Changing the way breast cancer is treated? Dr Carroll’s research is a big step forward in understanding the role of progesterone receptor in breast cancer. Until now, its presence was simply considered an indication of how good a woman’s chances of surviving were.

 

But Dr Carroll’s study findings reveal that the receptor itself is the direct reason why these women have a better outlook.

Understanding the progesterone receptor’s role as a molecular handbrake on oestrogen-fuelled growth could also explain the observation that breast cancers frequently evolve to get rid of their progesterone receptors – this is an advantage to cancer, helping it grow quicker.

This new research offers a unique opportunity to exploit the braking action of the receptor with hormone therapy to improve breast cancer outcomes. According to Dr Carroll, this is precisely what needs to be done, and the next steps are obvious.

“The results are pretty clear and potentially have direct benefits for many women with breast cancer,” he told us.

“We’re already discussing a clinical trial to test whether giving women with ER/PR double-positive breast cancer progesterone, alongside oestrogen-blocking drugs, helps more women survive this disease”. If proven successful, they suggest that it could benefit up to half of women diagnosed with the disease.

Reference

Mohammed H. et al. Progesterone receptor modulates estrogen receptor-? action in breast cancer, Nature (2015), DOI: 10.1038/nature14583

Management of lymphedema related to breast cancer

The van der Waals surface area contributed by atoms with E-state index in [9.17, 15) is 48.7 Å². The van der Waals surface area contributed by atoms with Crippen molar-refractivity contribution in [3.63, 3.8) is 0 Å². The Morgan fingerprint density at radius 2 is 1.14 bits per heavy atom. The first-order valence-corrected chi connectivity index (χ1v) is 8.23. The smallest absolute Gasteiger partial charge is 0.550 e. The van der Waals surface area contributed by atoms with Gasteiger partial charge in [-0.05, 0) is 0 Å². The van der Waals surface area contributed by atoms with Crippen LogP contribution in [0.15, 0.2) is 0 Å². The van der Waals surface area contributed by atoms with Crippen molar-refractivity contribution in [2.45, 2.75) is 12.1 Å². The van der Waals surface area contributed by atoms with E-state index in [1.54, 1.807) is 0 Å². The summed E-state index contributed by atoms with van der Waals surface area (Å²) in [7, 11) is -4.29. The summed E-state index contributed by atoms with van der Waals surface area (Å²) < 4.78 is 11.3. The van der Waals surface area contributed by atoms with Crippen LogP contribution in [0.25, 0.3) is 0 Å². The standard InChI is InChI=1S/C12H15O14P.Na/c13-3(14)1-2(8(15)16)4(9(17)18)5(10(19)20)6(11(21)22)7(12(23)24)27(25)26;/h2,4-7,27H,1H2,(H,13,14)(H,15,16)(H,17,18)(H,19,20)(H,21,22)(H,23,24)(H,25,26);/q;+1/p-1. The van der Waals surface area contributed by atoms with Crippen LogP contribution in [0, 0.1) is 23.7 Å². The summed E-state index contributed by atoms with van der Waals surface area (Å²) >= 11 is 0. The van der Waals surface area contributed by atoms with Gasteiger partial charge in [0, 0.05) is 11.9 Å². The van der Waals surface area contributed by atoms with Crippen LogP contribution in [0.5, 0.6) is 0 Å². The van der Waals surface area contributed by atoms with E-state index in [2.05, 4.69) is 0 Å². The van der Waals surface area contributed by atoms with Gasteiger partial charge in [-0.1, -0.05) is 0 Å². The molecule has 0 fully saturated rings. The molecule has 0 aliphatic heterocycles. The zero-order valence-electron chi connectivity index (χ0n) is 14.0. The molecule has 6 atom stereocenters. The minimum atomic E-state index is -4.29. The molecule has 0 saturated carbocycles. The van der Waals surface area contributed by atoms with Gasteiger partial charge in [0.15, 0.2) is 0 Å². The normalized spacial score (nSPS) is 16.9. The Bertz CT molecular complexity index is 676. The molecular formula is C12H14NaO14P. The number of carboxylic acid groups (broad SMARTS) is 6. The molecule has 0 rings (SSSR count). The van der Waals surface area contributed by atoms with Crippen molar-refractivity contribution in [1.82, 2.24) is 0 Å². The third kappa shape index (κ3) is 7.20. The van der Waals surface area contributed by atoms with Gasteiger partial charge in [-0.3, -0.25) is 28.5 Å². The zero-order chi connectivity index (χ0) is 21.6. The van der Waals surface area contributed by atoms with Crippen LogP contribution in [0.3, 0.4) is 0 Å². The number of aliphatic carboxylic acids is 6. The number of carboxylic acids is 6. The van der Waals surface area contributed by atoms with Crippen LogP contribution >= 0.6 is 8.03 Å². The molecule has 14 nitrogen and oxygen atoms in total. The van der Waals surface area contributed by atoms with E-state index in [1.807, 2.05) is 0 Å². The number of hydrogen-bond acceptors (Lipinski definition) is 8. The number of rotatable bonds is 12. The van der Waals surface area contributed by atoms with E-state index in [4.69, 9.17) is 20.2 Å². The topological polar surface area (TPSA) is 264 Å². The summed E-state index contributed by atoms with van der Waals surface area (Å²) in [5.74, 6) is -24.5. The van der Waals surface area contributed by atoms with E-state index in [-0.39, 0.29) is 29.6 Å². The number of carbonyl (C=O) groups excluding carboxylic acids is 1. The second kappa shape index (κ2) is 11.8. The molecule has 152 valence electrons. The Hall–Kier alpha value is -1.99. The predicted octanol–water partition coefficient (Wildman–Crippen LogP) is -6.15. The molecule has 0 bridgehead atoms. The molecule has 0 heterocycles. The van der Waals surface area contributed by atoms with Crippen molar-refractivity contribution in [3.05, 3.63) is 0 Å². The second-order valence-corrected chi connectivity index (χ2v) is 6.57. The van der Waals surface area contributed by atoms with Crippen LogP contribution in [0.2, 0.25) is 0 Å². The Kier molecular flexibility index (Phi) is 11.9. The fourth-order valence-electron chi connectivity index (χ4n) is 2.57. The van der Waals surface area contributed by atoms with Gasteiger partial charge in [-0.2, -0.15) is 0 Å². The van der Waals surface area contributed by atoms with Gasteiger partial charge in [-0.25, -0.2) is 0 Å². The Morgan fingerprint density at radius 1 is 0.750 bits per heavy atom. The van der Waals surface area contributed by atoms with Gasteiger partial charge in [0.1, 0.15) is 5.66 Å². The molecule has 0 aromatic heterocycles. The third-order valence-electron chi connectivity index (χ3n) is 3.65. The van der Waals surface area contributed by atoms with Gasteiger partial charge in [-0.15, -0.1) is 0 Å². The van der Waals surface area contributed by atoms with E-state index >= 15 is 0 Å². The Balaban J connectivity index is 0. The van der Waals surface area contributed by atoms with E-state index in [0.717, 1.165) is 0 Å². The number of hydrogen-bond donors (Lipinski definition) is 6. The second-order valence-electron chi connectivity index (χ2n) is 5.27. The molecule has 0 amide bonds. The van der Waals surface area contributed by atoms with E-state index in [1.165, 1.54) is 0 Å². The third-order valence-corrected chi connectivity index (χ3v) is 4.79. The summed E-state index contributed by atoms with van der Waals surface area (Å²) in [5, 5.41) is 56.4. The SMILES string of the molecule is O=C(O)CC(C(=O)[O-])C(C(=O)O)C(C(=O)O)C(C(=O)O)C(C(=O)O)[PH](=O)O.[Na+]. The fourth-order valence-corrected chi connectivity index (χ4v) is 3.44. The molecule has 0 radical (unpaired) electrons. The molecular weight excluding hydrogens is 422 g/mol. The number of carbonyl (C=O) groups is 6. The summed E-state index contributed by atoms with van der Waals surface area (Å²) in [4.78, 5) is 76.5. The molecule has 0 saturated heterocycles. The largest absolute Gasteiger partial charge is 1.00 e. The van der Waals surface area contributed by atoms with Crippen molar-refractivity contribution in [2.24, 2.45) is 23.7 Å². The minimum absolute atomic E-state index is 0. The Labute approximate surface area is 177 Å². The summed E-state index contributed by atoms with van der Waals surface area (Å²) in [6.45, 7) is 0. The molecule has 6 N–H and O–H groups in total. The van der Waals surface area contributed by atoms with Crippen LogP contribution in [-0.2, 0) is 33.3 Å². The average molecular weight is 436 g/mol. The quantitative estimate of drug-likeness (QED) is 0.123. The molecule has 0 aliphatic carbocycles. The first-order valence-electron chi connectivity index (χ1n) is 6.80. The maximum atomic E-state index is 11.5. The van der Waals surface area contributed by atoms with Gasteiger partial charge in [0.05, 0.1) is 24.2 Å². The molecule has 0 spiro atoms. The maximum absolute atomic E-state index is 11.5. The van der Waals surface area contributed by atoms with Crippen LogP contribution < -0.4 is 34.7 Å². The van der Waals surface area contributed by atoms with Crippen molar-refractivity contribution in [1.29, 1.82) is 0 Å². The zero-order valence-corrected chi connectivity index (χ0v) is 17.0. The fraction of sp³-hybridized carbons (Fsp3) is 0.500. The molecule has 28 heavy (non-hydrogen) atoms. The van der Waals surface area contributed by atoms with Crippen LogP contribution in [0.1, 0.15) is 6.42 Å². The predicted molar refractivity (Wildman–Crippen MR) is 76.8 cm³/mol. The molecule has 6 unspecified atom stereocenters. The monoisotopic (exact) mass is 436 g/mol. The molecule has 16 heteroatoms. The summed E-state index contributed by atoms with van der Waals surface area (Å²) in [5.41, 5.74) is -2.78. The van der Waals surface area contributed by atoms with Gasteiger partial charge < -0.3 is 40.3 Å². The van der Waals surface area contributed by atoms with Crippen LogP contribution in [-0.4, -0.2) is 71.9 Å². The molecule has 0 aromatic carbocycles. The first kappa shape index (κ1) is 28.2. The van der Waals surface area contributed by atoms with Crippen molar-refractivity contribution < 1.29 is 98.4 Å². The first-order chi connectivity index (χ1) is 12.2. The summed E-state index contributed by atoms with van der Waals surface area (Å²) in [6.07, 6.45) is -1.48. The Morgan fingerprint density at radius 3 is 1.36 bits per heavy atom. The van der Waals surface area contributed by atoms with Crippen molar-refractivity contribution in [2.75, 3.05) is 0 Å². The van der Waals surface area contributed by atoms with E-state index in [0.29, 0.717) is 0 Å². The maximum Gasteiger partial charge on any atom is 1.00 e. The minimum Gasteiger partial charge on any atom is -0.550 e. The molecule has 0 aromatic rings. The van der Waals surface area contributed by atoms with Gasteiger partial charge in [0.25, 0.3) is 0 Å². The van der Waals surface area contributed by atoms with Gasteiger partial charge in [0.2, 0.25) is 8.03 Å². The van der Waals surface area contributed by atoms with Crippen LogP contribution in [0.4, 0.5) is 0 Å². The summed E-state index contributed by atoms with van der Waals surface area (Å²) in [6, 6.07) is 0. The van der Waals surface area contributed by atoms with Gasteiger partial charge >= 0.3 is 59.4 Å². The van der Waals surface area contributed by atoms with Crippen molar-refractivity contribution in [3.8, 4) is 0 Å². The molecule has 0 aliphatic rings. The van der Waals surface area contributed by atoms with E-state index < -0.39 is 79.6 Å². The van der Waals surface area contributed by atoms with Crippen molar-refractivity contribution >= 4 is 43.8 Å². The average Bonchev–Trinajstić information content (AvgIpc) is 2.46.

26th Tuesday, 2016  |   Breast Cancer  |  no comments

ona_news0413_app_365555 Breast cancer–related lymphedema is an ongoing challenge for many survivors. A variety of treatments are available for the management of lymphedema, but the evidence supporting them varies. Complex decongestive therapy is a common treatment for lymphedema; however, the evidence supporting it is weaker than that supporting exercise.   Physicians can play a pivotal role as educators by informing breast cancer patients about the risk of secondary lymphedema, prevention strategies, early signs and symptoms, and treatment options. Evidence shows that early intervention is the key to effective treatment. Physicians can also help their patients by referring them to trained health care providers such as physiotherapists or lymphedema therapists.   Exercise prescription and compliance Lower incidences of lymphedema were found in women who exercised regularly, received lymphedema education before treatment, and performed preventive self-care activities (Park et la., 2008). Bani et al (2007) found that provision of education on lymphedema was associated with use of lymph-drainage massage services. Other factors associated with lower lymphedema incidence and severity included chemotherapy and antiestrogen drugs (Vignes et al., 2007).   Two main treatments were identified in the literature for the management of breast cancer–related lymphedema: complex decongestive therapy (CDT)—also known as combined decongestive therapy and complex decongestive physiotherapy—and exercise. Complex decongestive therapy has 4 components: manual lymphatic drainage (MLD); compression therapy; remedial arm and shoulder exercises; and deep-breathing exercises to promote venous and lymphatic flow (Koul et al., 2007).   Source Canadian Family Physician December 2010 vol. 56 no. 12 1277-1284 http://www.cfp.ca/content/56/12/1277.full   References Bani HA, Fasching PA, Lux MM, Rauh C, Willner M, Eder I, et al. Lymphedema in breast cancer survivors: assessment and information provision in a specialized breast unit. Patient Educ Couns 2007;66(3):311-8. Koul R, Dufan T, Russell C, Guenther W, Nugent Z, Sun X, et al. Efficacy of complete decongestive therapy and manual lymphatic drainage on treatment-related lymphedema in breast cancer. Int J Radiat Oncol Biol Phys 2007;67(3):841-6. Park JH, Lee WH, Chung HS. Incidence and risk factors of breast cancer lymphoedema. J Clin Nurs 2008;17(11):1450-9. Vignes S, Arrault M, Dupuy A. Factors associated with increased breast cancer-related lymphedema volume. Acta Oncol 2007;46(8):1138-42.